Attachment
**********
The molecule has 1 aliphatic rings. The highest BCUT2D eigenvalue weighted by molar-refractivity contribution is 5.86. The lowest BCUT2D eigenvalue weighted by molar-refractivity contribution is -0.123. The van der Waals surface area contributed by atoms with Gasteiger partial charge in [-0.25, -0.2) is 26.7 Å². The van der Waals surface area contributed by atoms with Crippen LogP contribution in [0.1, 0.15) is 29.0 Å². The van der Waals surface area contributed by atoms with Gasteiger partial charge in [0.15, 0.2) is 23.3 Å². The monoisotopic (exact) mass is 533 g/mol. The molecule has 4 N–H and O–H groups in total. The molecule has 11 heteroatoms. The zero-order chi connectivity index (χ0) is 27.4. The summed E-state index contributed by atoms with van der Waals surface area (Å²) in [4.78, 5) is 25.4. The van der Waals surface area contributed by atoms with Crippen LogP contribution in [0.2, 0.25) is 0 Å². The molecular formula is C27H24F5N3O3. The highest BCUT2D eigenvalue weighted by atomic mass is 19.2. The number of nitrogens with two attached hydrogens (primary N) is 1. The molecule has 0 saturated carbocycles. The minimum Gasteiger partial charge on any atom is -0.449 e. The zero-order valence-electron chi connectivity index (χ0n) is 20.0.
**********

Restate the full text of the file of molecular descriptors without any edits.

The molecule has 1 aliphatic rings. The highest BCUT2D eigenvalue weighted by molar-refractivity contribution is 5.86. The lowest BCUT2D eigenvalue weighted by molar-refractivity contribution is -0.123. The van der Waals surface area contributed by atoms with Gasteiger partial charge in [-0.25, -0.2) is 26.7 Å². The van der Waals surface area contributed by atoms with Crippen LogP contribution in [0.1, 0.15) is 29.0 Å². The van der Waals surface area contributed by atoms with Gasteiger partial charge in [0.15, 0.2) is 23.3 Å². The monoisotopic (exact) mass is 533 g/mol. The molecule has 4 N–H and O–H groups in total. The molecule has 11 heteroatoms. The zero-order chi connectivity index (χ0) is 27.4. The summed E-state index contributed by atoms with van der Waals surface area (Å²) in [4.78, 5) is 25.4. The van der Waals surface area contributed by atoms with Crippen LogP contribution in [0.2, 0.25) is 0 Å². The molecular formula is C27H24F5N3O3. The highest BCUT2D eigenvalue weighted by atomic mass is 19.2. The number of nitrogens with two attached hydrogens (primary N) is 1. The molecule has 0 saturated carbocycles. The minimum Gasteiger partial charge on any atom is -0.449 e. The zero-order valence-electron chi connectivity index (χ0n) is 20.0.